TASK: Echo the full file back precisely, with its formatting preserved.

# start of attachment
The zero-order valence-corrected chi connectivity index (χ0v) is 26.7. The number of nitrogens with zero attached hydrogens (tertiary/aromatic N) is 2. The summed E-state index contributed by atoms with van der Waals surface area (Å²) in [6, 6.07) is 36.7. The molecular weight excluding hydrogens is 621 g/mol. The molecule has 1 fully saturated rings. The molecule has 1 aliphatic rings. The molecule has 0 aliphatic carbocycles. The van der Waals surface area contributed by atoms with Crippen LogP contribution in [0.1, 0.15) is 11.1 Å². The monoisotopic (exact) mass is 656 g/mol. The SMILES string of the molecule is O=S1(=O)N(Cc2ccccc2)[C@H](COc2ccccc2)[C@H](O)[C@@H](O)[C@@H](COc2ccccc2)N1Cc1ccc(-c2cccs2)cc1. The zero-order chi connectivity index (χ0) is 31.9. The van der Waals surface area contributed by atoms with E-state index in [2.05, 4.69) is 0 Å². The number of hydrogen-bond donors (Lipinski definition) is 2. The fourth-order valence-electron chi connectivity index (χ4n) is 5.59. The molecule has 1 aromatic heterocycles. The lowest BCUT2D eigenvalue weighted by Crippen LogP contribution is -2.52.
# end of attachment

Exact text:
The zero-order valence-corrected chi connectivity index (χ0v) is 26.7. The number of nitrogens with zero attached hydrogens (tertiary/aromatic N) is 2. The summed E-state index contributed by atoms with van der Waals surface area (Å²) in [6, 6.07) is 36.7. The molecular weight excluding hydrogens is 621 g/mol. The molecule has 1 fully saturated rings. The molecule has 1 aliphatic rings. The molecule has 0 aliphatic carbocycles. The van der Waals surface area contributed by atoms with Crippen LogP contribution in [0.1, 0.15) is 11.1 Å². The monoisotopic (exact) mass is 656 g/mol. The SMILES string of the molecule is O=S1(=O)N(Cc2ccccc2)[C@H](COc2ccccc2)[C@H](O)[C@@H](O)[C@@H](COc2ccccc2)N1Cc1ccc(-c2cccs2)cc1. The zero-order chi connectivity index (χ0) is 31.9. The van der Waals surface area contributed by atoms with E-state index in [2.05, 4.69) is 0 Å². The number of hydrogen-bond donors (Lipinski definition) is 2. The fourth-order valence-electron chi connectivity index (χ4n) is 5.59. The molecule has 1 aromatic heterocycles. The lowest BCUT2D eigenvalue weighted by Crippen LogP contribution is -2.52.